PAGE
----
The UK “Deflation” experience did not amount to much did it?

Last month saw the event that had been waited for by what I christened the “deflation nutters” . Yes the UK official measure of inflation dipped by as small an amount as it could (-0.1%) into negative territory in annual terms. Rather disappointingly the UK Office for National Statistics revved up the atmosphere too by producing this.

Prices faced by households have fallen by 0.1% over the last year. An annual fall in prices is often referred to as “negative inflation” or “deflation”. Based on comparable historic estimates, the last time the UK saw consumer price deflation was in the year to March 1960, when prices fell by an estimated 0.6%.

Actually “negative inflation” is not the same as “deflation” as I keep telling them but as you can see the mistake keeps appearing. In case you are wondering about the difference the UK was not in deflation because the economy (strictly speaking aggregate demand) is growing. So my subject of yesterday Greece has been in deflation for a while for example.

Royal Statistical Society

I took the issue to the RSS on two main grounds.

One clear issue is that whilst RPI is now “not a national statistic” it was back in 2009 when it went negative. It went as low as an annual rate of -1.6% and averaged -0.5% for the year. You might have thought that this would merit a mention!

There is also the issue of house prices rising at an annual rate of 9.6% (March) as we claim consumer prices are falling…

There is also the issue of producing estimates for an index (CPI) which did not exist for more than 30 years.

You will be pleased to read that the RSS agreed with me.


You made a very good point. Some of us thought it merited an article by Full Fact. FF agreed and the resulting article has just been published at


So the battle for accurate reporting does sometimes make progress although on a personal level it was a little disappointing to see the article name check someone else.

The UK leaves deflation

The scare campaign run by the media and some economists always had a problem. This was that in May 2014 prices in the UK fell by 0.2% so unless prices fell even faster this May we were always likely to exit the situation. The oil price did drift a little lower in May but petrol and diesel prices at the pump rose by around 2 pence per litre each so there was a little bit of upwards pressure. Just for perspective petrol prices have risen by around 10 pence per litre since the lows earlier this year and diesel by 8 pence. Of course that poses its own problem for deflation scaremongering.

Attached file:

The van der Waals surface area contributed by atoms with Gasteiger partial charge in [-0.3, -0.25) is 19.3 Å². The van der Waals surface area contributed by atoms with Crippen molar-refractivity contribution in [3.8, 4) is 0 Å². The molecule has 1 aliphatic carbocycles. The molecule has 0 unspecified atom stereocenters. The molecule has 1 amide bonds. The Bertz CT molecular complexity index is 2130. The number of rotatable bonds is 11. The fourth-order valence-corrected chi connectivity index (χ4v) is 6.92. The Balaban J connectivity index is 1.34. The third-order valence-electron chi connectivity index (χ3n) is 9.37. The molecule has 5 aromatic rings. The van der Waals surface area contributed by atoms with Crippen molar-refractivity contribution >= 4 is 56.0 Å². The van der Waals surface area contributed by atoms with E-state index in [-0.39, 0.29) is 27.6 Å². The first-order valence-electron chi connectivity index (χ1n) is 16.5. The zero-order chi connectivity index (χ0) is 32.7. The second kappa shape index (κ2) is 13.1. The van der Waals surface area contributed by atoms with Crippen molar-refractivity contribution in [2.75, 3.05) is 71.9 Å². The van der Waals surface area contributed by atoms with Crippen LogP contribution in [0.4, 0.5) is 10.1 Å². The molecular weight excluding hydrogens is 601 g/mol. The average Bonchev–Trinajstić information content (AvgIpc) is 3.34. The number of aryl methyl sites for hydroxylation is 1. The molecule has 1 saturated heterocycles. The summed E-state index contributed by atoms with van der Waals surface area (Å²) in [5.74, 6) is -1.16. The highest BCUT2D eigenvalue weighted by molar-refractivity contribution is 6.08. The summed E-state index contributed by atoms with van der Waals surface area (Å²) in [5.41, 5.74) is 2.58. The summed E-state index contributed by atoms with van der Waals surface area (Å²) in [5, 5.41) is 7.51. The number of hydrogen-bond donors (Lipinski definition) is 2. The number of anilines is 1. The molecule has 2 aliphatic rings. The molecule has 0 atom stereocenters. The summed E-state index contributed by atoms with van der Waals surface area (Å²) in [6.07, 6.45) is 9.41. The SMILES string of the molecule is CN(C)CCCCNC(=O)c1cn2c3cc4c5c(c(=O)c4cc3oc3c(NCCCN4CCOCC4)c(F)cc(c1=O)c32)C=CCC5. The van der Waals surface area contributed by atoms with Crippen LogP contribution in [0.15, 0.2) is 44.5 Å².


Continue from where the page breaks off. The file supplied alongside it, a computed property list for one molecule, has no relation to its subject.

Today’s data

Thus as forecast on here we left negative inflation in May.

The Consumer Prices Index (CPI) rose by 0.1% in the year to May 2015, compared with a 0.1% fall in the year to April 2015.

Indeed the ordinary worker and consumer will wonder about all the deflation mania as they note that the prices of essential goods are rising again.

There were also significant upward pushes from motor fuels, with average petrol prices rising by 2.5 pence per litre between April and May this year, and from a variety of food products, where overall prices rose slightly this year

Care is need here because of course central bankers and experts ignore such prices because you see they are not core items. Just for clarity their definition of core excludes what the ordinary person considers essential. You may think that I have left out water but sadly they seem to have plans for that too.

Launch of IMF Study on Managing Water Challenges and Policy Instruments
Data reveal that those countries that price water more cheaply can also be the ones that consume it more freely and often less sustainably.

It is rather chilling to read the IMF calling for increases in the price of water. Does consuming water “more freely” and “less sustainably” include drinking it?

The largest part of our economy

We are regularly informed that the services sector of the UK economy is the most dynamic part. Of course in the modern era it is also by far the largest part as it heads inexorably towards being some 4/5 ths of it. But the “deflation nutters” have quite a problem here.

The CPI all services index annual rate is 2.3%, up from 2.0% last month.

For newer readers the price falls were in  the price of goods as shown below.

The CPI all goods index annual rate is -1.8%, up from -2.0% last month.

So what we actually have is something of a bipolar situation where falling oil and commodity prices have pushed good prices lower but significantly for any ongoing deflation fears have failed to have much of an impact on services prices.

What are the trends?

There are still disinflationary pressures impacting on the UK economy as shown below.